The L-Cats actually have a higher seed at state than they did in their own sectional, where they were No. 3. The team’s path to Oshkosh included traveling 123 miles to beat second-seeded Prairie du Chien on a layup conversion by Guerrero with 3 seconds left Feb. 18. The group then outlasted top-seeded Marshall, the 2018 and 2019 D3 state champs, in double overtime on Saturday.

The group’s next foe in Howards Grove sports a 24-1 record and is led by 5-foot-8 senior guard Mackenzie Holzwart, a Northern Michigan University signee. The team’s only setback came at Mishicot, 57-52, on Feb. 1.

“Have to keep Holzwart in check,” Siska said. “Do whatever we can to contain here. Keep (Maddy) Near off the paint, limit her touches and keep her off the glass. Winning the rebound battle and turnover battle is key. Howards Grove is a good team that’s well-coached and plays hard. We’ll have to play well.”

Holzwart scores 16.3 points per game and Near, a 5-11 junior forward, averages 14.1 points and 7.5 rebounds. Senior guard Leah Parnitzke averages 11 per contest and the team’s next two leading scorers sit at 3.2 points per.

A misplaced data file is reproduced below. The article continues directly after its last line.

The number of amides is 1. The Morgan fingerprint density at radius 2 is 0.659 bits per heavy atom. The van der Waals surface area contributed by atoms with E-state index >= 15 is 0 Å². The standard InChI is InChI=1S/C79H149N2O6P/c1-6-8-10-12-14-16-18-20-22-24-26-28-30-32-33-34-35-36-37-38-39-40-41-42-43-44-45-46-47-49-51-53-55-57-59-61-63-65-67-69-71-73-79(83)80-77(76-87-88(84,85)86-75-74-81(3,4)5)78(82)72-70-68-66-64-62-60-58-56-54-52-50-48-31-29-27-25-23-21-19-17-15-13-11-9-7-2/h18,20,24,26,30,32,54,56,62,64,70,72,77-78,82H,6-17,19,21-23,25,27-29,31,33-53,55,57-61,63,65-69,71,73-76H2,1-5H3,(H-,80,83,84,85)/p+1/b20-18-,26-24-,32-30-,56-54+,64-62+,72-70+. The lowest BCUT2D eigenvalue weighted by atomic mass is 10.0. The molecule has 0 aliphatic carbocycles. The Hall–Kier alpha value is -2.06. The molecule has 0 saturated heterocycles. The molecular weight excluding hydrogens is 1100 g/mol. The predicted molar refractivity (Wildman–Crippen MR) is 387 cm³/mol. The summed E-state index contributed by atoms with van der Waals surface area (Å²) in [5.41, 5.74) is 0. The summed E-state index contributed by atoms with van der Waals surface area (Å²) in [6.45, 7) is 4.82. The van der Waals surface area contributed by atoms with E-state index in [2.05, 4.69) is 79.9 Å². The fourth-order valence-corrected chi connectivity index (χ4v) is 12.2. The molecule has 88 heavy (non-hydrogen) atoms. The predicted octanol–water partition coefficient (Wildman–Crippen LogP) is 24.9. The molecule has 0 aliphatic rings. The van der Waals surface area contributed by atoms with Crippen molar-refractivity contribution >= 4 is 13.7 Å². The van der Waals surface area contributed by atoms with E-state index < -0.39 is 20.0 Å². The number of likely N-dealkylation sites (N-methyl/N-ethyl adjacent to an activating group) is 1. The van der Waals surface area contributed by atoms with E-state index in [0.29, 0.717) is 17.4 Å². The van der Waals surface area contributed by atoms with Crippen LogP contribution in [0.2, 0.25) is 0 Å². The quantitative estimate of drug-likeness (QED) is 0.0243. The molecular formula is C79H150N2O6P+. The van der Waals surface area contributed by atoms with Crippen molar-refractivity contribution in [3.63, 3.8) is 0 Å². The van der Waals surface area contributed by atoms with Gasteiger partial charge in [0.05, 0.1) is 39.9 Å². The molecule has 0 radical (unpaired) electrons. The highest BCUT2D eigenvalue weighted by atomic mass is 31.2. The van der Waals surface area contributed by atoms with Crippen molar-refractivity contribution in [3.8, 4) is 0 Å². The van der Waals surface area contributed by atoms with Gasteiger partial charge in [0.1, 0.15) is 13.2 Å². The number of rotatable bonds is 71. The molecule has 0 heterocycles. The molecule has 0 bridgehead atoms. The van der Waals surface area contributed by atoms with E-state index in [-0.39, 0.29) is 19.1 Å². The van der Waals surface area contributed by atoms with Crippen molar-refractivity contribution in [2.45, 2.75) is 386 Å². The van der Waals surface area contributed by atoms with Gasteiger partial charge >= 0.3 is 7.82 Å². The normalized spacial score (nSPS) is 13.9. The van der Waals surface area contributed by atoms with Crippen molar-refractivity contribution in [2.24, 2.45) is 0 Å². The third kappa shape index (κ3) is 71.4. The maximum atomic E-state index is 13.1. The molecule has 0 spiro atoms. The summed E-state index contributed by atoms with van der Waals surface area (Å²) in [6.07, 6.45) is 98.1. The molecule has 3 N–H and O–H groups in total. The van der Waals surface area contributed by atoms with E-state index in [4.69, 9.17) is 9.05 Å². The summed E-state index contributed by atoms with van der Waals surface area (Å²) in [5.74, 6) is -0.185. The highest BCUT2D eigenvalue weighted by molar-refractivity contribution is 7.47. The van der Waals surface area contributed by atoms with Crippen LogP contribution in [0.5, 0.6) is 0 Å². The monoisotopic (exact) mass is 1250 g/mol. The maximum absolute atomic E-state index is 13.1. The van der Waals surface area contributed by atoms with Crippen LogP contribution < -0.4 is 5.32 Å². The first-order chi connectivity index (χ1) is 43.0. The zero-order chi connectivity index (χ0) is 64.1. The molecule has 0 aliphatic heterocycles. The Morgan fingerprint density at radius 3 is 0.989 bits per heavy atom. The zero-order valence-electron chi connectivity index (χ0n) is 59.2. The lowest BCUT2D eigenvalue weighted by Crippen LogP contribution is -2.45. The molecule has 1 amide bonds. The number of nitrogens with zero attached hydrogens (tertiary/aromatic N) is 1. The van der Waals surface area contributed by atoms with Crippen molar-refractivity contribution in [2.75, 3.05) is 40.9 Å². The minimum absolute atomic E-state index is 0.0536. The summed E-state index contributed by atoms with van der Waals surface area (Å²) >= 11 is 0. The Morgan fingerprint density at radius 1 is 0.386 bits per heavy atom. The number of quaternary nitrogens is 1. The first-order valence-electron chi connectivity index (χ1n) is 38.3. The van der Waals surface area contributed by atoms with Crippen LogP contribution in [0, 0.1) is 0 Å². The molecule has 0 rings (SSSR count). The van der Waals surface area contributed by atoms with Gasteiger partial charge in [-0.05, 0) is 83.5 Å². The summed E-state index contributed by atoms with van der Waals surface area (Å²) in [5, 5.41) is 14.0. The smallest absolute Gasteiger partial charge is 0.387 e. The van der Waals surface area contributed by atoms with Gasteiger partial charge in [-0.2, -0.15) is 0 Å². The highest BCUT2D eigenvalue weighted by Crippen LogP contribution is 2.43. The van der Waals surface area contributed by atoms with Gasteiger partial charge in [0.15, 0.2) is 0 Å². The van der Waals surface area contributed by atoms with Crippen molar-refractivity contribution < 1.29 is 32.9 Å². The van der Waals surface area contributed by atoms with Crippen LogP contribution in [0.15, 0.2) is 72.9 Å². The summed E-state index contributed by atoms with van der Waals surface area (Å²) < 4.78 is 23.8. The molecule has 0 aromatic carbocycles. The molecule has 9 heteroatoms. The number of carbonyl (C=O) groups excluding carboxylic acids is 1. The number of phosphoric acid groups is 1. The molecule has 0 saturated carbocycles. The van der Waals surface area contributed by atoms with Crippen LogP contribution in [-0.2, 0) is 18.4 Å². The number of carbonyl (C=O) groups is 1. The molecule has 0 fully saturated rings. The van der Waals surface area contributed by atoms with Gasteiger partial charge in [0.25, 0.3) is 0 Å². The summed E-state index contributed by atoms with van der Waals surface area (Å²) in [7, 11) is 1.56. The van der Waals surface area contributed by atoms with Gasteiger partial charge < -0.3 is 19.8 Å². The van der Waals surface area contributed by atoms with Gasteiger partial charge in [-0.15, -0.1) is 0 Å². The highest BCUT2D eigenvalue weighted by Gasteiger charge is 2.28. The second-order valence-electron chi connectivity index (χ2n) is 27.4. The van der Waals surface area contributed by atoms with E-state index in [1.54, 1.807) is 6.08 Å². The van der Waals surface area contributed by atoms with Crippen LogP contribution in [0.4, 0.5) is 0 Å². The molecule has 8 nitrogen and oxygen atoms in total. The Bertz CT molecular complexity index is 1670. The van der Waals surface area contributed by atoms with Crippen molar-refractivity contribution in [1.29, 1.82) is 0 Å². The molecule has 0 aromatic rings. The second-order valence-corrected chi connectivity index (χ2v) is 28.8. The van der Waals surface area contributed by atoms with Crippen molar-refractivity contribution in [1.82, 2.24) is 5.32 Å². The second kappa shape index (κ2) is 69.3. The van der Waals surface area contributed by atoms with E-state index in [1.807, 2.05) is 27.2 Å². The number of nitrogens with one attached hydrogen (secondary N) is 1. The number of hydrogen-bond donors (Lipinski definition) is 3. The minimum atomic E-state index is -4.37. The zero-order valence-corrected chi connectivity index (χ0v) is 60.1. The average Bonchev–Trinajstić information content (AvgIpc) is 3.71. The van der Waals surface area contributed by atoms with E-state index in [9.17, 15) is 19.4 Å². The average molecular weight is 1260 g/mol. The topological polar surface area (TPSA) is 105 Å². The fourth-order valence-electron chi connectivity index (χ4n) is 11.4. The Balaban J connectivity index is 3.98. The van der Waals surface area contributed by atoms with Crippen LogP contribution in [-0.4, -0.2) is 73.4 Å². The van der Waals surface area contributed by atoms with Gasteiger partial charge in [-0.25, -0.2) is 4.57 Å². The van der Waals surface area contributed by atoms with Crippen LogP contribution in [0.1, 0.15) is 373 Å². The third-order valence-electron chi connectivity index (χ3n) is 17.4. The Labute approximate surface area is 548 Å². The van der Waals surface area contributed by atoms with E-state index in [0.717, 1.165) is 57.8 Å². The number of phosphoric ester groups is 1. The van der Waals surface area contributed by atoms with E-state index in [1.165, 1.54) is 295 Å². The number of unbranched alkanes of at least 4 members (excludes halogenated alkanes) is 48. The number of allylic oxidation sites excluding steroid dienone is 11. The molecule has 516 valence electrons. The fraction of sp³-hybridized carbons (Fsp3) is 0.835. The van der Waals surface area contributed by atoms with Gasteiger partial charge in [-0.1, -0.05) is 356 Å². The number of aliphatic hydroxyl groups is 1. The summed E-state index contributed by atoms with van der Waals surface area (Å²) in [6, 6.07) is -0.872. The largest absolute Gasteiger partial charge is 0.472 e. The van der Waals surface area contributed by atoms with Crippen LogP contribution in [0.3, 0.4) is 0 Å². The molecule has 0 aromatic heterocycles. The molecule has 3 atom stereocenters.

The Tigers, who lost in the sectional final the last two seasons, beat Oostburg 38-37 in the sectional finals. The program won a D4 state championship, 44-43, over Aquinas in 2017.

Howards Grove was one of the teams bumped up a division when the WIAA elected to put an equal number of schools in each division this season.

For Lake Mills, a state championship is now within reach.

“We want to get that gold ball; I think we can do it,” Will said. “We want to show people younger than us that anything is possible and you can do it with hard work. Anything you want, you can do. Believe in yourself and believe in your teammates. With that, you can go far.”

The L-Cats possess 10 seniors, a group that’s weathered and seen just about everything. As freshmen, seven of those now four-year players endured a 5-17 campaign, one that included losing nine of 10 to end the season.

There were brighter pastures ahead as those ninth graders became upperclassmen, posting a combined 40-8 record the next two years. That stretch included two Capitol North crowns, a regional title and a sectional title.